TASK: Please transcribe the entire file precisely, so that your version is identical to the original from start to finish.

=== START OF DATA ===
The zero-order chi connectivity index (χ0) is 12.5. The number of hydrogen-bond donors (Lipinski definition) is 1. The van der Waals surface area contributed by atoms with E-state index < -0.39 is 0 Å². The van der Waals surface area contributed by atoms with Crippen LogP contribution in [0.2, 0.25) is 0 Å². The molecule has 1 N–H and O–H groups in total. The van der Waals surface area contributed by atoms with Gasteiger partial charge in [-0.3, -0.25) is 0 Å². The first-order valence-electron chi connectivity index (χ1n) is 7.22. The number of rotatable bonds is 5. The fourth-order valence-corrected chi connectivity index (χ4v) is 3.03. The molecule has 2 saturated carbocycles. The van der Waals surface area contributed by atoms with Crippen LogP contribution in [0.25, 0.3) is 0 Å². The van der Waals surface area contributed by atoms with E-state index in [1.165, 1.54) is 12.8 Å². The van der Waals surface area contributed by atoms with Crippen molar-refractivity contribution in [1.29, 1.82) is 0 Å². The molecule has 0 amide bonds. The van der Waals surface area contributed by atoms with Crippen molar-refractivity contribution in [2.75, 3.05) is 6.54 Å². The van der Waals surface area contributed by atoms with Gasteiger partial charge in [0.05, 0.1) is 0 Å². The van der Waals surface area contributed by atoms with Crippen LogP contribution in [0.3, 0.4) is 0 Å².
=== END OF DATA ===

The zero-order chi connectivity index (χ0) is 12.5. The number of hydrogen-bond donors (Lipinski definition) is 1. The van der Waals surface area contributed by atoms with E-state index < -0.39 is 0 Å². The van der Waals surface area contributed by atoms with Crippen LogP contribution in [0.2, 0.25) is 0 Å². The molecule has 1 N–H and O–H groups in total. The van der Waals surface area contributed by atoms with Gasteiger partial charge in [-0.3, -0.25) is 0 Å². The first-order valence-electron chi connectivity index (χ1n) is 7.22. The number of rotatable bonds is 5. The fourth-order valence-corrected chi connectivity index (χ4v) is 3.03. The molecule has 2 saturated carbocycles. The van der Waals surface area contributed by atoms with Crippen LogP contribution in [0.25, 0.3) is 0 Å². The van der Waals surface area contributed by atoms with E-state index in [1.165, 1.54) is 12.8 Å². The van der Waals surface area contributed by atoms with Crippen molar-refractivity contribution in [1.29, 1.82) is 0 Å². The molecule has 0 amide bonds. The van der Waals surface area contributed by atoms with Crippen molar-refractivity contribution in [2.75, 3.05) is 6.54 Å². The van der Waals surface area contributed by atoms with Gasteiger partial charge in [0.05, 0.1) is 0 Å². The van der Waals surface area contributed by atoms with Crippen LogP contribution in [0.3, 0.4) is 0 Å².